This is worrying, explain BCG's specialists, who anticipate that as demand for talent is unmet, companies' financial stability and ability to compete will be affected. "Labour shortages are more worrying for businesses and governments than a surplus of labour," says Carrasco.
"Global businesses that are competing in the global market for the same talent will have a very limited pool of candidates to choose from. For governments, the handbrake labour shortages create will have a clear impact on economic growth."
Up-skill and re-train for digital transformation
The solution? To aggressively up-skill and re-train the workforce, to ensure that demand for talent is met in time. Managing the workforce transition will require equipping those most at risk of job loss with the required skills to fill roles that are set to boom. This means creating future software developers, data analysts, or cybersecurity testers – but also developing skills such as empathy, imagination or creativity, which will underpin jobs in more social sectors.
As workers suddenly found themselves carrying out their jobs entirely online, the COVID-19 pandemic highlighted some critical and persistent knowledge gaps when it comes to digital skills. A global survey carried out by Salesforce, for example, showed that almost two-thirds of workers wished they had more up-to-date skill sets.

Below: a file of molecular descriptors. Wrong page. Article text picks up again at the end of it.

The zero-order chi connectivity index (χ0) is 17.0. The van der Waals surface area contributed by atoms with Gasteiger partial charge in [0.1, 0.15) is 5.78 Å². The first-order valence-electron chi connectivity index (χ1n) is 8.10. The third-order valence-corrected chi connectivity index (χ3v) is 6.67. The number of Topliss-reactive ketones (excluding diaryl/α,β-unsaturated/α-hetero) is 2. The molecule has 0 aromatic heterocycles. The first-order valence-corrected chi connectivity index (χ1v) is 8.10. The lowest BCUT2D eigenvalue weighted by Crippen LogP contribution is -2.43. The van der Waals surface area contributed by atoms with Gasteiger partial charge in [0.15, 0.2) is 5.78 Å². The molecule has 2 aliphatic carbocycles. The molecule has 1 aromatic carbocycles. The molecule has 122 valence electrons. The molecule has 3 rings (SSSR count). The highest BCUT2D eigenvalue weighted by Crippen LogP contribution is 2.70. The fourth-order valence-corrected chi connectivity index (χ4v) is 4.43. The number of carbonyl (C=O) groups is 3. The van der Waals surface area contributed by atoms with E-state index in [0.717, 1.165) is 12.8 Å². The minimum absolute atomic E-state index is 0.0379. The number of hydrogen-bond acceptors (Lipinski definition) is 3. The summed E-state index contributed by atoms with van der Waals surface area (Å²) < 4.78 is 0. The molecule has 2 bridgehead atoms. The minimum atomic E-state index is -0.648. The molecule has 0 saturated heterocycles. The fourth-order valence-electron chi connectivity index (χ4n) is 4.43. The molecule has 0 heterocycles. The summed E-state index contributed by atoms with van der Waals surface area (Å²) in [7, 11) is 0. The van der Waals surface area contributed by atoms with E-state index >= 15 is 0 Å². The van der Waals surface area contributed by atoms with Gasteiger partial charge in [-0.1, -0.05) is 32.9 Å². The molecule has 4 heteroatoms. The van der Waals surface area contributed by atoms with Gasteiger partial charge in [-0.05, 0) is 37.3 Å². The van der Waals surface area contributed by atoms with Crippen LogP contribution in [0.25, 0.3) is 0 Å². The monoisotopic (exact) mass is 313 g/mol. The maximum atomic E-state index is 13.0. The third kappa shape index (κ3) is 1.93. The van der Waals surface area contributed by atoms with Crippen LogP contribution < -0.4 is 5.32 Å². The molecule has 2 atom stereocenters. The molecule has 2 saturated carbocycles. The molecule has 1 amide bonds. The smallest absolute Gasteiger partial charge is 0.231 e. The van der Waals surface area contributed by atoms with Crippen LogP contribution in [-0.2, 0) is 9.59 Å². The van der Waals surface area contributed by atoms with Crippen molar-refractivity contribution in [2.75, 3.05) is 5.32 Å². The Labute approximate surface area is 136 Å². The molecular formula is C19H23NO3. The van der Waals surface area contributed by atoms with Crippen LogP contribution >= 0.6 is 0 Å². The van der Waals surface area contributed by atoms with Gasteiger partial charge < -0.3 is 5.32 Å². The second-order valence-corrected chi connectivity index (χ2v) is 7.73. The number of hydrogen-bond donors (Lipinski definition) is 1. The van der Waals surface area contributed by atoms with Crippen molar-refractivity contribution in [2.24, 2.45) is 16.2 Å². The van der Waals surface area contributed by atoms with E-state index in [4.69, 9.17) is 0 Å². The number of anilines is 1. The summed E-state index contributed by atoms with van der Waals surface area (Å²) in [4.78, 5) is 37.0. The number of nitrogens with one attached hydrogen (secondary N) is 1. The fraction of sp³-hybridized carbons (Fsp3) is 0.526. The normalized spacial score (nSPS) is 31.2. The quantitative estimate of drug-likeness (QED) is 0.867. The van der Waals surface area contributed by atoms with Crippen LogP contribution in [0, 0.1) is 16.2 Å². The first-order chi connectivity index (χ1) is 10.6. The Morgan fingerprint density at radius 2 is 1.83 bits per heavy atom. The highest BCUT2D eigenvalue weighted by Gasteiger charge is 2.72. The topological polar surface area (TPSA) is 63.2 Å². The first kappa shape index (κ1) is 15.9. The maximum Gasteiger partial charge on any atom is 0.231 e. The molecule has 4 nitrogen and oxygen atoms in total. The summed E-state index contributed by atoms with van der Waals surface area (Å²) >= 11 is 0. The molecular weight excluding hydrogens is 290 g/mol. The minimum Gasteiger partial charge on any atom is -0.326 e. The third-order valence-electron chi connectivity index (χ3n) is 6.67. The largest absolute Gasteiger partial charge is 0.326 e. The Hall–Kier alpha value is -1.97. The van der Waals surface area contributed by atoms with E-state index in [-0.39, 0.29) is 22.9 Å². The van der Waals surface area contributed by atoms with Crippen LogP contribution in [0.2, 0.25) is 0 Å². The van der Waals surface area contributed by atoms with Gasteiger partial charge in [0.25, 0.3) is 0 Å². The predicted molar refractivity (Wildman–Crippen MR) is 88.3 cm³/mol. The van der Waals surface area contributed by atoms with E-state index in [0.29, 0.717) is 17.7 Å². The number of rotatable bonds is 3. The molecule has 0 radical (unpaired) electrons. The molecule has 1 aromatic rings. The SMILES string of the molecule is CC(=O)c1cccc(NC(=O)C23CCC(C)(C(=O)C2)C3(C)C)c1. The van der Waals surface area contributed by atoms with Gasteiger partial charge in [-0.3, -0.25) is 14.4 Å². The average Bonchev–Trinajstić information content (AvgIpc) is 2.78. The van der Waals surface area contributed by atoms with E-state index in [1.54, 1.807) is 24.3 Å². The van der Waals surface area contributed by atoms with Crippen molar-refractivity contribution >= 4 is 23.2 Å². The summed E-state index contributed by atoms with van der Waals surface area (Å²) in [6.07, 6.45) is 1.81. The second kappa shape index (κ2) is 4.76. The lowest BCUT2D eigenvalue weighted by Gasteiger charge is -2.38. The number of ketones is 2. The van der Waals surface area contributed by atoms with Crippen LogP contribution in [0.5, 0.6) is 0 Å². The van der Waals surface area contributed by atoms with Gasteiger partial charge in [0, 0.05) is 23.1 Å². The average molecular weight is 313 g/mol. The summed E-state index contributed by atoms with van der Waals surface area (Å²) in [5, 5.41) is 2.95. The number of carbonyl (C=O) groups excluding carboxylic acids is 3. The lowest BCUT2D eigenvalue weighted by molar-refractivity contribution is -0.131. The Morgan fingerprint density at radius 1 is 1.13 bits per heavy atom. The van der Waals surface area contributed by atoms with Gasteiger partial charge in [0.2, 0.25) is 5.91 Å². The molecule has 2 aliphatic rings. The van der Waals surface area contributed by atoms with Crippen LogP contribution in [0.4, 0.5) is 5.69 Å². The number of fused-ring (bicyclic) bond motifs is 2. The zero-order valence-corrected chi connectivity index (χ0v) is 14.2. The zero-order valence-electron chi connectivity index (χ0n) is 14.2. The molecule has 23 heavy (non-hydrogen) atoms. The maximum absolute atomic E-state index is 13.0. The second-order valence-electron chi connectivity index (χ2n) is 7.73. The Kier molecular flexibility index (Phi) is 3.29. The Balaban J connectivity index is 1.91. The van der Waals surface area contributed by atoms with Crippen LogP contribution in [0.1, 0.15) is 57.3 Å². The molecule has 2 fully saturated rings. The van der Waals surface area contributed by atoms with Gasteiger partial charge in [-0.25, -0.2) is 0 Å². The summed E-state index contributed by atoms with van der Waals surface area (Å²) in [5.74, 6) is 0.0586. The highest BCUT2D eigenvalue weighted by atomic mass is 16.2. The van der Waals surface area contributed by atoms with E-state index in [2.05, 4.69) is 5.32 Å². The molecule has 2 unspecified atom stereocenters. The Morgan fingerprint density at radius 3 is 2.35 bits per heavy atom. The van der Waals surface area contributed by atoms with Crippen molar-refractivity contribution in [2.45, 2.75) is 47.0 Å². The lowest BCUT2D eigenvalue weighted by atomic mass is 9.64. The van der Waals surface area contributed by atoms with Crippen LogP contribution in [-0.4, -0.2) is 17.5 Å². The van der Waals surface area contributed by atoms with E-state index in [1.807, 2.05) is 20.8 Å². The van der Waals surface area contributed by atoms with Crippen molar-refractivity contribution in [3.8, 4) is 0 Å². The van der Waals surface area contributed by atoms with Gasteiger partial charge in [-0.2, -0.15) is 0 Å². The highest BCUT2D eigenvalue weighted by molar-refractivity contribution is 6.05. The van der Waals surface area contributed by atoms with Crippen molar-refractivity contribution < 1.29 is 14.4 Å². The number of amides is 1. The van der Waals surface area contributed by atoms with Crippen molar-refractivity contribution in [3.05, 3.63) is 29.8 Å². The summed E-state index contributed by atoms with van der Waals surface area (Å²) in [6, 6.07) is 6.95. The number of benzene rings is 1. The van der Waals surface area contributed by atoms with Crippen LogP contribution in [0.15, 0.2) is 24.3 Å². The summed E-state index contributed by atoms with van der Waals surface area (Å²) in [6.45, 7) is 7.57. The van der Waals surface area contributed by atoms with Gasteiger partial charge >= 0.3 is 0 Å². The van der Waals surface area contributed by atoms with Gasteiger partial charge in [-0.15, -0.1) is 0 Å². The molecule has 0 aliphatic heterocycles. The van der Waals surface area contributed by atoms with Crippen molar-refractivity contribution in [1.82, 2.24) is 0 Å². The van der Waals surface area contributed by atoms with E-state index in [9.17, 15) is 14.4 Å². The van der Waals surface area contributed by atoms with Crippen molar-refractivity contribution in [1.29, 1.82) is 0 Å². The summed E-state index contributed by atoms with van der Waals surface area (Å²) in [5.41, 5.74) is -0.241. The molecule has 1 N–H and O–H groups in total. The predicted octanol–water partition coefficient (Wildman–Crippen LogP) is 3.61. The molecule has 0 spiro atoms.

"The task of up-skilling and re-skilling the workforce is huge and urgent, but it is not insurmountable," argues Carrasco. "It requires a concentrated and collaborative effort between governments, businesses and individuals."
Governments will need to carry out better predictions of how their workforce will change over time, identifying where gaps will be created and building up-skilling programs at scale to respond to the problem.
BCG's report pointed to Singapore, where the government's SkillsFuture program is designed to provide citizens with training opportunities to up-skill themselves. The program includes a 'SkillsFuture Credit' that provides funding for a person's education over their lifetime. In 2020, the scheme reached 540,000 individual and 14,000 businesses.
The onus, however, will also be on companies to re-train their workforces by anticipating changes and providing their employees with opportunities for lifelong learning. According to the BCG report, investing in skills now will enable businesses to gain a significant competitive advantage, by ensuring that they have the right talent in the right place at the right time.
There are already some examples of early efforts: Australian supermarket giant Woolworths announced earlier this year that it was investing more than AU$50 million over the next three years to train more than 60,000 staff in new tech-related skills. The company's staff – from stores, e-commerce operations, supply chain networks and support offices – will be trained in digital, data analytics, machine learning and robotics.